TODAY IN HISTORY:
American Council of Christian Churches Calls AIDS “God’s Wrath”: 1989. Peter Steinfels wrote in the New York Times about a gathering earlier in November of U.S. Catholic Bishops in Baltimore that had met to hammer out a document responding to the AIDS crisis. The bishops decided overwhelmingly to reject the theological proposition that AIDS was in any way a punishment from God, a position held by one in four Americans, according to a recent poll. J. Gordon Melton, director of the Institute for the Study of American Religion in Santa Barbara, had published 68 statements on AIDS from 45 different religious groups in the United States, Canada and Great Britain, and found “a remarkable” across both liberal and conservative religious groups recognizing that AIDS was not just a gay problem, and “that special ministries should be established to serve AIDS victims, their families and friends, and that the civil rights of homosexuals or of those with the AIDS virus should be protected.” But, The Times learned, that consensus wasn’t unanimous:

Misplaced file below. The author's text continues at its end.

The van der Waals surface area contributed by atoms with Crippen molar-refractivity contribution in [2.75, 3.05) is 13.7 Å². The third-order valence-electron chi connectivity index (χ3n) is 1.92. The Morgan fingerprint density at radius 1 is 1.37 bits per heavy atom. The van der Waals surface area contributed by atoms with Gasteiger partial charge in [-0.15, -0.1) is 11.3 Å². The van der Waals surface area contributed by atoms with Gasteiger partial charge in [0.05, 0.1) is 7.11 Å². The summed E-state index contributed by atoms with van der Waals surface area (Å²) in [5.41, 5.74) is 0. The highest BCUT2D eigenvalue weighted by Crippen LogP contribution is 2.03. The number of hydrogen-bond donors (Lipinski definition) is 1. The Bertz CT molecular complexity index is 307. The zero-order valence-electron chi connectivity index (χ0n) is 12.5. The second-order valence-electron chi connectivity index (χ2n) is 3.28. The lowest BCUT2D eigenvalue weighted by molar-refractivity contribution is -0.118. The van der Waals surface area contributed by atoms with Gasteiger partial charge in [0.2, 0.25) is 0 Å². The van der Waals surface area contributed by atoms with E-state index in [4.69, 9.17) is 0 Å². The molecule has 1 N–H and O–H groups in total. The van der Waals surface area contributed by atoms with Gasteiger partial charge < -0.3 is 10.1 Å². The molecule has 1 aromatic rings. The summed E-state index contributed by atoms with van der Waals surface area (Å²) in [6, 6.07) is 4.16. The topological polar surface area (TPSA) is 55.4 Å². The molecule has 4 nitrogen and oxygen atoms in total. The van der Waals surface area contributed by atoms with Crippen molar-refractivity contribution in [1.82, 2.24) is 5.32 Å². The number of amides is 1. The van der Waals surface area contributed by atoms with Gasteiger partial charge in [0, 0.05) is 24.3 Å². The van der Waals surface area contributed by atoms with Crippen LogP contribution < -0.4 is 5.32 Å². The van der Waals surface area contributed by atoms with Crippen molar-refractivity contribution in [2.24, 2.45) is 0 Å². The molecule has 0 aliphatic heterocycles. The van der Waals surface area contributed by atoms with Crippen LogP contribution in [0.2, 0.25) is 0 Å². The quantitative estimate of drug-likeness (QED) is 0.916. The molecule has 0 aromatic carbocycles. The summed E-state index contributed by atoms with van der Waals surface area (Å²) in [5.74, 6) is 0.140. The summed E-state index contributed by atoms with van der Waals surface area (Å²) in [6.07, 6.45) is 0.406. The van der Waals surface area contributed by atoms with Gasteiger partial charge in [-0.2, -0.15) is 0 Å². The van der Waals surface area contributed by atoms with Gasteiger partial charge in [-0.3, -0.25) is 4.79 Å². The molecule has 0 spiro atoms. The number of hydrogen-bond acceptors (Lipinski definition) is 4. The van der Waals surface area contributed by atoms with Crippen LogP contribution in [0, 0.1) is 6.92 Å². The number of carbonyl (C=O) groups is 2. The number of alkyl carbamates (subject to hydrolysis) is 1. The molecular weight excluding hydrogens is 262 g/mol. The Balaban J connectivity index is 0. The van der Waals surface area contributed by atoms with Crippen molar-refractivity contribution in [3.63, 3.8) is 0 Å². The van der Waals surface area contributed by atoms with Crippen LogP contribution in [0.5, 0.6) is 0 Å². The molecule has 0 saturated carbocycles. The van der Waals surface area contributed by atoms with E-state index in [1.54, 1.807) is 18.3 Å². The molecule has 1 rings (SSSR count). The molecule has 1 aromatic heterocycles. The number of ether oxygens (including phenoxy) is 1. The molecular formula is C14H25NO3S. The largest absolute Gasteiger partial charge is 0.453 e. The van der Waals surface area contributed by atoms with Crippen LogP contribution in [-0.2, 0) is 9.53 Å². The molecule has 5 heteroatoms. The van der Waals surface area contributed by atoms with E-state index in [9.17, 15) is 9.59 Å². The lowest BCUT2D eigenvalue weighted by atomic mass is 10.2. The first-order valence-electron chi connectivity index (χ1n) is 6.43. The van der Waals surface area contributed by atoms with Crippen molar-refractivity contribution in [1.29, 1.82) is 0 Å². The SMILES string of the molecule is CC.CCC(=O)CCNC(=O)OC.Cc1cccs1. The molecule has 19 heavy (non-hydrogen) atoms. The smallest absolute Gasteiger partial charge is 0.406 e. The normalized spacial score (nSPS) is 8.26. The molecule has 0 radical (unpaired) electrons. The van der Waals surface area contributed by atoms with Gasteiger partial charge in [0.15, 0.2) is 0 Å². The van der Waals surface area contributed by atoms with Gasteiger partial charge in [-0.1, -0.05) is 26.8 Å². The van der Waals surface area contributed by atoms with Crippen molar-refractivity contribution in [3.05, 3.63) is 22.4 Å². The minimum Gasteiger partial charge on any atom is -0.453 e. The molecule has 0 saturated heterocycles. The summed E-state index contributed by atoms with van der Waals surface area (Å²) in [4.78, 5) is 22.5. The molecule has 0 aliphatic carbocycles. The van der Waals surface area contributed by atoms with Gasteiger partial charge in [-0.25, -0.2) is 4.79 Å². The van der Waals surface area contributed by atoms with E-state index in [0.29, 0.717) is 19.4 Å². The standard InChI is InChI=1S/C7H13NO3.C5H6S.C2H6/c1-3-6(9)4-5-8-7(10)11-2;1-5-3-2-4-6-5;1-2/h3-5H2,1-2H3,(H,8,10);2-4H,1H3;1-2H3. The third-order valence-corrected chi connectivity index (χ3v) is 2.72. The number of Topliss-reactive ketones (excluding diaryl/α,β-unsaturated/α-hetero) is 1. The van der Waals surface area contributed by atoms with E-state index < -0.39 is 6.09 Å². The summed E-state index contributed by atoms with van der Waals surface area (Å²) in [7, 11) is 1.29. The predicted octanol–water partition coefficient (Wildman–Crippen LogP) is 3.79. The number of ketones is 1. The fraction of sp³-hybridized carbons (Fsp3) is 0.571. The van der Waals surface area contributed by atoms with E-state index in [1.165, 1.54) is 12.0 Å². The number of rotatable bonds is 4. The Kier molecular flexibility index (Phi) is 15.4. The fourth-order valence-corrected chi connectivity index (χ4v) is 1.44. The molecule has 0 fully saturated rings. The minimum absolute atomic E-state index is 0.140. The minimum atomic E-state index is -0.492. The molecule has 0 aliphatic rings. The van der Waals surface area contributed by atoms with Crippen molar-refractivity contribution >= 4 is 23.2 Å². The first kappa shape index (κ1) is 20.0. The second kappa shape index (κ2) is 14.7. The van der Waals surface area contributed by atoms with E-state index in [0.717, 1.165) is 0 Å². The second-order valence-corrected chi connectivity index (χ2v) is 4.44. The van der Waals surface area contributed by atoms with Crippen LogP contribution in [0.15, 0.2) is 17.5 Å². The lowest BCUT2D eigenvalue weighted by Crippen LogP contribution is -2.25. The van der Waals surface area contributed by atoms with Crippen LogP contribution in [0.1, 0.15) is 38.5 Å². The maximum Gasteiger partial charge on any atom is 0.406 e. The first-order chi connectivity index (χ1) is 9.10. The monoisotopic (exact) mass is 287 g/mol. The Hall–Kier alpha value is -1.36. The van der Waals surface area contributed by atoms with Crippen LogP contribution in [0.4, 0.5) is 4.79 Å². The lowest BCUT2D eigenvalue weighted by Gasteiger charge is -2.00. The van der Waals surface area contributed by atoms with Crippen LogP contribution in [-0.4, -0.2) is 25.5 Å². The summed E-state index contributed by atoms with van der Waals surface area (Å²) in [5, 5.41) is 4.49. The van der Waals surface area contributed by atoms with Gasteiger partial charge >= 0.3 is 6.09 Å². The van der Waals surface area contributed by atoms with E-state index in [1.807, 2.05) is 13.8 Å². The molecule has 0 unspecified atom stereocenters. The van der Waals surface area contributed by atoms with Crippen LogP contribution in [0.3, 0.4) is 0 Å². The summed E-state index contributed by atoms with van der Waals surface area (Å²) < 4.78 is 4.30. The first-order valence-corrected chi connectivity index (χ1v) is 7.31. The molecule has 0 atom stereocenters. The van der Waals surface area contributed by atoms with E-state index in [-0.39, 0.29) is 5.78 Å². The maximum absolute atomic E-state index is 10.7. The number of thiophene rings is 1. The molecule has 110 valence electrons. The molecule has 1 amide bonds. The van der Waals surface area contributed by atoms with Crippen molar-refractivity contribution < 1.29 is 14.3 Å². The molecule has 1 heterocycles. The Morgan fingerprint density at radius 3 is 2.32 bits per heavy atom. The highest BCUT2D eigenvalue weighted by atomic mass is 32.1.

The Bible repeatedly describes God as employing all kinds of terrors, natural and human, to punish those who disobey his commands. These biblical accounts naturally governed the reaction of the American Council of Christian Churches, a fundamentalist group that recently expressed dismay at the consensus discovered by Mr. Melton. The council, which claims to represent about two million ”Bible Christians,” promptly went on record upholding the idea that AIDS is God’s wrath visited on homosexuals and drug addicts, although for their ultimate benefit if they turn to Jesus.
If you know of something that belongs on the Agenda, please send it here. Don’t forget to include the basics: who, what, when, where, and URL (if available).